When it comes to getting ready for baby, there is a lot of “gear”.  Thankfully, these costs are usually defrayed by the wonderful tradition of showering the new family with gifts before the blessed occasion.  At a minimum you will want to consider a good, safe car seat, a pack-n-play, a stroller, a diaper bag, baby layette (0-6 mo clothing, receiving blankets, burp cloths), some kind of baby carrier, a pediatric first-aid kit, a baby-safe bathtub.  Have you thought about doing disposable or cloth diapers?  If you know what you are going to do before your baby shower, you can include the necessary supplies on your registry.  

Here’s a short list of add-ons: a baby monitor, nursing supplies (nursing covers, breast pads and breast cream), a nursing pillow, a nursing stool, breast pump, milk storage bags, bottles, bottle warmer, wipe warmer, pacifiers, baby clothes hamper, swaddle blankets, organizers, activity centers, activity chairs, a swing, nursery decor, a crib, a crib mattress, baby bedding, crib mobile, changing station, an armoire or dresser chest of drawers, a rocker/glider and a high chair.  

Depending on the depth of the circle of your family and friends, you may or may not complete your registry.  Bear the costs of completing your registry in mind as you budget for baby.  What do you think you really need, versus the things that you want but are not really necessary?  Are you willing to shop yard sales, resale or consignment to save money?

Another consideration is the expense of child-proofing your home.  At a minimum there are outlet covers to buy.  Depending on your space, you may need baby gates, bumper pads, rubber edge guards for hard corners.  Do you want to install toilet clamps to keep little hands out of the toilet?  The good news about child-proofing is that it can be done in stages.  You could add all the items to your registry and hope for the best with the knowledge that you can always budget for and build on child-proofing later as baby gets older and more mobile.

I almost forgot! Budget in tuition for an informative and comprehensive childbirth class!  The Bradley Method® covers many different topics about pregnancy, labor, childbirth and breastfeeding.  We strive to prepare moms and their coaches for the healthiest possible pregnancy and the foundation they need to make informed choices about their labor, birth and parenting.

Along with childbirth preparation classes, there are also other classes and services that are available to help you have an easier, more comfortable pregnancy: chiropractic care, prenatal massage, yoga classes, prenatal exercise programs or water aerobics classes.  Some you will need or want a professional for, others you can do through self-study to save money - just check in with your care provider before taking advantage of these classes or services.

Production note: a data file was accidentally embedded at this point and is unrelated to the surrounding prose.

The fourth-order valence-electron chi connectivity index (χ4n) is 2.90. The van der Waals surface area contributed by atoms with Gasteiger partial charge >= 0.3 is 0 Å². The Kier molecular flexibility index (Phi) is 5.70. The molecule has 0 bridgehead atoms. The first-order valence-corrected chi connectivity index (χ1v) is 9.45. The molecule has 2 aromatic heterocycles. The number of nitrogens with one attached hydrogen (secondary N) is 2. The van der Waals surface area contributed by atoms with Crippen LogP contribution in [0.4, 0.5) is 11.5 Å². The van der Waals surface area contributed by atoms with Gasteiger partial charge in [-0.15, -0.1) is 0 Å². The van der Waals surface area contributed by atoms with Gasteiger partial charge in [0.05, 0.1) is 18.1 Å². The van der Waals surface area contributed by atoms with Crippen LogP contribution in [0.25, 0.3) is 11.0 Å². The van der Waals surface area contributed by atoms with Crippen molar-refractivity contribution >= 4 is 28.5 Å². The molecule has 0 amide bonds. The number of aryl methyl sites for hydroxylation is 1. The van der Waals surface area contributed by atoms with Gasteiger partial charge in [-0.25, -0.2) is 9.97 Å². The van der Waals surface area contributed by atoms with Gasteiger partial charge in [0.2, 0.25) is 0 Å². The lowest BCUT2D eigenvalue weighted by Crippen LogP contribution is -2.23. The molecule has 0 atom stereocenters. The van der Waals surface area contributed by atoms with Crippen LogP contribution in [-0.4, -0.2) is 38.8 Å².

Lastly, have you considered documenting your pregnancy?  Pregnancy photographers vary in price range.  I have also had students use high-quality cameras and have very nice pictures turn out - how much you spend depends on what exactly you want to capture and the quality of the prints you want.  There is also belly-casting, when someone makes a plaster-of-Paris cast of your pregnant torso.  You can read up and do this on your own, or you can pay an experienced belly caster with an artistic eye to create a piece of art you can proudly display on a wall.

Here is a list of costs to consider after your baby is born:
Placenta Encapsulation
- Benefits as per PBi (see link below): pills contains your own natural hormones, it is perfectly made for you, it balances your system, replenishes depleted iron, gives you more energy, lessens postnatal bleeding, has been shown to increase milk production, helps you have a happier postpartum period, hastens return of uterus to pre-pregnancy state, shown to be helpful during menopause.

Cord-blood Banking
From the National Cord Blood Banking site: "Cord blood offers a number of advantages to donors and transplant recipients. It is easy to collect, often more likely to provide a suitable match and is stored frozen, ready to use."  There are fee-for-service companies, as well as companies that store blood on a donation basis at no charge to you.  The trade-off there is that you have no guarantee that your baby's blood will be available should the need arise. (see links below)

Lactation Consultant
- A lactation consultant is a professional who can answer your questions about breastfeeding and help you overcome breastfeeding challenges. Prices vary based on their training, experience, and certification levels.  If you are serious about sticking with breastfeeding, hiring one to help you overcome any hurdles is a must.  On a budget?  Attend free La Leche League meetings.  You will receive reputable peer-to-peer help from trained La Leche League Leaders.  They are a group of volunteers who hold monthly meetings and also have a 24-hour helpline.  Know that if they feel something is out of their realm, they will refer you back to a professional lactation consultant.